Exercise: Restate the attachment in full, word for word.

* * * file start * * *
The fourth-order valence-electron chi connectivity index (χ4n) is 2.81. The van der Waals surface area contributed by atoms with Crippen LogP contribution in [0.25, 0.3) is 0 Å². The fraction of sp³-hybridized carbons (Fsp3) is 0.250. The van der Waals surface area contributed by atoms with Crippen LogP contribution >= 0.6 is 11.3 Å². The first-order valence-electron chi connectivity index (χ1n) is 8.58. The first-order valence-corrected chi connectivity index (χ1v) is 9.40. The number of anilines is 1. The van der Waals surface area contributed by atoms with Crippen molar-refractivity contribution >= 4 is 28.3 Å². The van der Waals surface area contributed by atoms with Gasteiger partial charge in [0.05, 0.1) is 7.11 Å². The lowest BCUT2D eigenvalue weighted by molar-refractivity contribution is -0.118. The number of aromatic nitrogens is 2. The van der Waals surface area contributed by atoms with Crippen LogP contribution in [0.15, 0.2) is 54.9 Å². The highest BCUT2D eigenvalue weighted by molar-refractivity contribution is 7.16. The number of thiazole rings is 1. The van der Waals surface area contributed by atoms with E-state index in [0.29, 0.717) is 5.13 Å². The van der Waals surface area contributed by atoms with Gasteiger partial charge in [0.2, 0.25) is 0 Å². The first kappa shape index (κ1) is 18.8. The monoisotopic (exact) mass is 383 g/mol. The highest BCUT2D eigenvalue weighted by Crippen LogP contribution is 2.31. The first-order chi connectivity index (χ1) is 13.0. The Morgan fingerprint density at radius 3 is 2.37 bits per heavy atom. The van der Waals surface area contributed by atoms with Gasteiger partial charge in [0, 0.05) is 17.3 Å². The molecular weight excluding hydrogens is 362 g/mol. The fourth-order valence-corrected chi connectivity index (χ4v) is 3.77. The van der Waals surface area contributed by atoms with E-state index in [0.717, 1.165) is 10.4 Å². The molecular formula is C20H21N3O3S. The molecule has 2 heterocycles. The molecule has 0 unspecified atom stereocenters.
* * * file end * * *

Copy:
The fourth-order valence-electron chi connectivity index (χ4n) is 2.81. The van der Waals surface area contributed by atoms with Crippen LogP contribution in [0.25, 0.3) is 0 Å². The fraction of sp³-hybridized carbons (Fsp3) is 0.250. The van der Waals surface area contributed by atoms with Crippen LogP contribution >= 0.6 is 11.3 Å². The first-order valence-electron chi connectivity index (χ1n) is 8.58. The first-order valence-corrected chi connectivity index (χ1v) is 9.40. The number of anilines is 1. The van der Waals surface area contributed by atoms with Crippen molar-refractivity contribution >= 4 is 28.3 Å². The van der Waals surface area contributed by atoms with Gasteiger partial charge in [0.05, 0.1) is 7.11 Å². The lowest BCUT2D eigenvalue weighted by molar-refractivity contribution is -0.118. The number of aromatic nitrogens is 2. The van der Waals surface area contributed by atoms with Crippen LogP contribution in [0.15, 0.2) is 54.9 Å². The highest BCUT2D eigenvalue weighted by molar-refractivity contribution is 7.16. The number of thiazole rings is 1. The van der Waals surface area contributed by atoms with E-state index in [0.29, 0.717) is 5.13 Å². The van der Waals surface area contributed by atoms with Gasteiger partial charge in [0.2, 0.25) is 0 Å². The first kappa shape index (κ1) is 18.8. The monoisotopic (exact) mass is 383 g/mol. The highest BCUT2D eigenvalue weighted by Crippen LogP contribution is 2.31. The first-order chi connectivity index (χ1) is 13.0. The Morgan fingerprint density at radius 3 is 2.37 bits per heavy atom. The van der Waals surface area contributed by atoms with Gasteiger partial charge in [0, 0.05) is 17.3 Å². The molecular weight excluding hydrogens is 362 g/mol. The fourth-order valence-corrected chi connectivity index (χ4v) is 3.77. The van der Waals surface area contributed by atoms with E-state index in [0.717, 1.165) is 10.4 Å². The molecular formula is C20H21N3O3S. The molecule has 2 heterocycles. The molecule has 0 unspecified atom stereocenters.